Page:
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January 26, 2012

New proposal for ground-rent registry

For those of you with a vested interest in (or just curiosity about) ground rent: The newest twist in the saga is a bill aimed at the registry.

Fourteen state delegates have proposed that owners who don't register their leases with the state can't collect payments on them.

Here's a short piece about the bill, which comes after an appeals court ruling left the registry intact but struck down the penalty for not getting on the state's list by the 2010 deadline -- the ground rent ceased to exist. (That piece of the law was unconstitutional, Maryland's Court of Appeals ruled, and thus the leases popped back to life.) 

Here's the proposal itself.

If you're trying to find out whether a ground rent has been registered on a particular property, go to the state Department of Assessments and Taxation's property look-up site, type in the address and then click on the "ground rent registration" link in the upper right-hand corner. The registry is supposed to provide the owner's name and contact information.

Posted by Jamie Smith Hopkins at 6:30 AM | | Comments (4)
Categories: Ground rent
        

Comments

Sounds like a good idea. Relatedly, I think that in Baltimore City you are supposed to register as a rental property owner if you rent out your home. Do they double check that you are in compliance with this requirement before you can sue your tenants for back rent or evict them through the court system? Could doing this help bring up compliance with rental registrations and weed out even more homestead tax credit fraud?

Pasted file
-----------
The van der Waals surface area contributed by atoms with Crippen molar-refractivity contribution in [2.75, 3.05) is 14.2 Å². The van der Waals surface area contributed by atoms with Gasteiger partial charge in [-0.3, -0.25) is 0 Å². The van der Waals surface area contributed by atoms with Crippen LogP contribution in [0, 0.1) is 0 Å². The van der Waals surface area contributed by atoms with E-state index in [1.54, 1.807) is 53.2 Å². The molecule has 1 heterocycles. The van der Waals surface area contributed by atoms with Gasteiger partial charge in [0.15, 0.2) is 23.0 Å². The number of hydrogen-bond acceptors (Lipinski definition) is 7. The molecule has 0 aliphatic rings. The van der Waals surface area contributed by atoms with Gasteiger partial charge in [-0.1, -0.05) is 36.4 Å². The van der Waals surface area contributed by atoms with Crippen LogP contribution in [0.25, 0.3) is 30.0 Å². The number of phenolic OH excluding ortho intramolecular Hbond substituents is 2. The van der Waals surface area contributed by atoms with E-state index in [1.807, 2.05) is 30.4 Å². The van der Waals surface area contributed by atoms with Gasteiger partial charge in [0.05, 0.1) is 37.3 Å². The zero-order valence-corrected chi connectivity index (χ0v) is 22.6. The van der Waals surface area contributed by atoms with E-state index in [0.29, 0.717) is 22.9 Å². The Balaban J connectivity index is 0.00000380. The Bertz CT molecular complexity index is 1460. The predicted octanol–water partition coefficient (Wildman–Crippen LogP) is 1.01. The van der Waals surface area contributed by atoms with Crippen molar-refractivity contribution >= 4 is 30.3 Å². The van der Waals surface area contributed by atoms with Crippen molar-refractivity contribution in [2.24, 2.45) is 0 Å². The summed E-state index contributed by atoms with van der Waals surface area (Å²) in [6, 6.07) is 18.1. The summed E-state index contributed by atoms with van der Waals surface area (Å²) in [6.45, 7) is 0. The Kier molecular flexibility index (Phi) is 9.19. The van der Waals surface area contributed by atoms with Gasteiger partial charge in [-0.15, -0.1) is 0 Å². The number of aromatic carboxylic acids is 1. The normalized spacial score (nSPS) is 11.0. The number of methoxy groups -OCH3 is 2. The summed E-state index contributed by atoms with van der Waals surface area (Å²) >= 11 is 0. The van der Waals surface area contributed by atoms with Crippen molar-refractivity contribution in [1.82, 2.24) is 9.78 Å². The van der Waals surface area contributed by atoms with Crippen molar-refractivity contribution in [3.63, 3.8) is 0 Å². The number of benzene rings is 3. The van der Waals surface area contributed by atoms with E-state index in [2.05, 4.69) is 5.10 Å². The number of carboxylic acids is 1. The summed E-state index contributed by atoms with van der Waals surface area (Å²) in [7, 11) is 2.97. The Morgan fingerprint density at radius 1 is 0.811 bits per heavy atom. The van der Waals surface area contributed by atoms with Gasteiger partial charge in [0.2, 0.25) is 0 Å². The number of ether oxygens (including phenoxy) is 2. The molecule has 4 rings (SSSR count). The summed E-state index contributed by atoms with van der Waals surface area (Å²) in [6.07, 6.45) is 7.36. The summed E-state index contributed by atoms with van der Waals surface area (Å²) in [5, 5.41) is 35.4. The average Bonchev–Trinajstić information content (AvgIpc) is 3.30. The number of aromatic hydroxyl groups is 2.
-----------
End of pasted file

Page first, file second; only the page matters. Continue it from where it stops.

Jen, people who own Baltimore homes they don't live in do indeed have to register with the city: http://www.baltimorehousing.org/property_registration.

I haven't heard that not registering prevents anyone from suing or evicting tenants.

Jamie,

I'm not sure, but I did hear something about the city requiring the property to be registered in addition to having a lead cert for eviction. Maybe it was just something they were thinking about, but haven't gotten around to yet.....

Interesting -- I'll see if I can figure out whether that's actually in force. Thanks!

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About Jamie Smith Hopkins
Jamie Smith Hopkins, a Baltimore Sun reporter since 1999, writes about the regional economy. Her reporting on the housing market has won national and local awards. Hopkins is a Columbia native and has lived in Maryland all her life, save for 10 months spent covering schools in Ames, Iowa.
She trained to become a wonk by spending large chunks of time as a geek and an insufferable know-it-all.
Baltimore Sun articles by Jamie
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